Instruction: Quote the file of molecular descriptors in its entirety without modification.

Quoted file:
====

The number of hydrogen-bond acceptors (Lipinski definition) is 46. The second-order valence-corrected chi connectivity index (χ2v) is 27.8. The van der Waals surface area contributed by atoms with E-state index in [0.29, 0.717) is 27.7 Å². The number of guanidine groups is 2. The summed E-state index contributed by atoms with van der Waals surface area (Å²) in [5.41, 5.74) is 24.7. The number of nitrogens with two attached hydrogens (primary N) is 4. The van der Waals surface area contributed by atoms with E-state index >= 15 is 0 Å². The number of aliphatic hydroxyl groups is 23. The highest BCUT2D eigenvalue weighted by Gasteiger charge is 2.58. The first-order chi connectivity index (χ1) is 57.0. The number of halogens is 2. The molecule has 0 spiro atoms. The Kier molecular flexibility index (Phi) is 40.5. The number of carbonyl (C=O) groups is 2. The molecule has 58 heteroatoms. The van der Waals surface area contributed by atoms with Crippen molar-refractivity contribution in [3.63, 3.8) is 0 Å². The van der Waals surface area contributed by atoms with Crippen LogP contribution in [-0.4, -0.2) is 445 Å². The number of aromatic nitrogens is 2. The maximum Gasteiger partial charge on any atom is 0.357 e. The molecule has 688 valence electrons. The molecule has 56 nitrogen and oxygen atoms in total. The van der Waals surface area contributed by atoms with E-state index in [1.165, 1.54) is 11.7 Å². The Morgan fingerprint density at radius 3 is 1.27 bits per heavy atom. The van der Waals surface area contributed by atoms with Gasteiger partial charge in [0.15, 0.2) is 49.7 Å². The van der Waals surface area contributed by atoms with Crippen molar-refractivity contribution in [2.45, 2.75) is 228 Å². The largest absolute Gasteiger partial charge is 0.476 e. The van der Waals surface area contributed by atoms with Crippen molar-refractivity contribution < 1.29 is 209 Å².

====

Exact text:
The number of hydrogen-bond acceptors (Lipinski definition) is 46. The second-order valence-corrected chi connectivity index (χ2v) is 27.8. The van der Waals surface area contributed by atoms with E-state index in [0.29, 0.717) is 27.7 Å². The number of guanidine groups is 2. The summed E-state index contributed by atoms with van der Waals surface area (Å²) in [5.41, 5.74) is 24.7. The number of nitrogens with two attached hydrogens (primary N) is 4. The van der Waals surface area contributed by atoms with E-state index >= 15 is 0 Å². The number of aliphatic hydroxyl groups is 23. The highest BCUT2D eigenvalue weighted by Gasteiger charge is 2.58. The first-order chi connectivity index (χ1) is 57.0. The number of halogens is 2. The molecule has 0 spiro atoms. The Kier molecular flexibility index (Phi) is 40.5. The number of carbonyl (C=O) groups is 2. The molecule has 58 heteroatoms. The van der Waals surface area contributed by atoms with Crippen molar-refractivity contribution in [3.63, 3.8) is 0 Å². The van der Waals surface area contributed by atoms with Crippen LogP contribution in [-0.4, -0.2) is 445 Å². The number of aromatic nitrogens is 2. The maximum Gasteiger partial charge on any atom is 0.357 e. The molecule has 688 valence electrons. The molecule has 56 nitrogen and oxygen atoms in total. The van der Waals surface area contributed by atoms with E-state index in [1.165, 1.54) is 11.7 Å². The Morgan fingerprint density at radius 3 is 1.27 bits per heavy atom. The van der Waals surface area contributed by atoms with Gasteiger partial charge in [0.15, 0.2) is 49.7 Å². The van der Waals surface area contributed by atoms with Crippen molar-refractivity contribution in [2.45, 2.75) is 228 Å². The largest absolute Gasteiger partial charge is 0.476 e. The van der Waals surface area contributed by atoms with Crippen molar-refractivity contribution < 1.29 is 209 Å².